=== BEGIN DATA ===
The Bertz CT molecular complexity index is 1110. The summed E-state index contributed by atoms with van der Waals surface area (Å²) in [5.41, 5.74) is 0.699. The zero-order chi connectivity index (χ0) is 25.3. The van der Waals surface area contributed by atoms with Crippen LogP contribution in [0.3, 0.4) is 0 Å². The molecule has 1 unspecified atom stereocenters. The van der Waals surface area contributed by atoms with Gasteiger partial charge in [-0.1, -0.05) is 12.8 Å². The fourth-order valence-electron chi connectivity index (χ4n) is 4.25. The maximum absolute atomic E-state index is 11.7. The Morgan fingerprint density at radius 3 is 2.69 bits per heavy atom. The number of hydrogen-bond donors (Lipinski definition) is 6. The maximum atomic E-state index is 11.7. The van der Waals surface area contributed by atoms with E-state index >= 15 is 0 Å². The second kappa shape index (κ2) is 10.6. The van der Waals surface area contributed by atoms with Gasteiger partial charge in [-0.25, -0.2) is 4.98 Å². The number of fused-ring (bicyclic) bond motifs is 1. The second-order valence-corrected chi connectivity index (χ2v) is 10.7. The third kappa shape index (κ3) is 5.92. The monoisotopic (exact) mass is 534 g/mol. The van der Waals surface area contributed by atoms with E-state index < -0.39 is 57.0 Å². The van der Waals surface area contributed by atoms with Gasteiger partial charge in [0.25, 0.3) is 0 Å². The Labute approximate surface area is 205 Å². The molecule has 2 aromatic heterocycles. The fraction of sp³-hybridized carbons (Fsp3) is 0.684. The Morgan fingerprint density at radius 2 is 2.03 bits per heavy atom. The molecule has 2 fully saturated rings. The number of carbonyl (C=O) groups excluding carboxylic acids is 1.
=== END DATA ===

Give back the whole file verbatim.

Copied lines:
The Bertz CT molecular complexity index is 1110. The summed E-state index contributed by atoms with van der Waals surface area (Å²) in [5.41, 5.74) is 0.699. The zero-order chi connectivity index (χ0) is 25.3. The van der Waals surface area contributed by atoms with Crippen LogP contribution in [0.3, 0.4) is 0 Å². The molecule has 1 unspecified atom stereocenters. The van der Waals surface area contributed by atoms with Gasteiger partial charge in [-0.1, -0.05) is 12.8 Å². The fourth-order valence-electron chi connectivity index (χ4n) is 4.25. The maximum absolute atomic E-state index is 11.7. The Morgan fingerprint density at radius 3 is 2.69 bits per heavy atom. The number of hydrogen-bond donors (Lipinski definition) is 6. The maximum atomic E-state index is 11.7. The van der Waals surface area contributed by atoms with E-state index >= 15 is 0 Å². The second kappa shape index (κ2) is 10.6. The van der Waals surface area contributed by atoms with Gasteiger partial charge in [-0.25, -0.2) is 4.98 Å². The number of fused-ring (bicyclic) bond motifs is 1. The second-order valence-corrected chi connectivity index (χ2v) is 10.7. The third kappa shape index (κ3) is 5.92. The monoisotopic (exact) mass is 534 g/mol. The van der Waals surface area contributed by atoms with E-state index < -0.39 is 57.0 Å². The van der Waals surface area contributed by atoms with Gasteiger partial charge in [0.25, 0.3) is 0 Å². The Labute approximate surface area is 205 Å². The molecule has 2 aromatic heterocycles. The fraction of sp³-hybridized carbons (Fsp3) is 0.684. The Morgan fingerprint density at radius 2 is 2.03 bits per heavy atom. The molecule has 2 fully saturated rings. The number of carbonyl (C=O) groups excluding carboxylic acids is 1.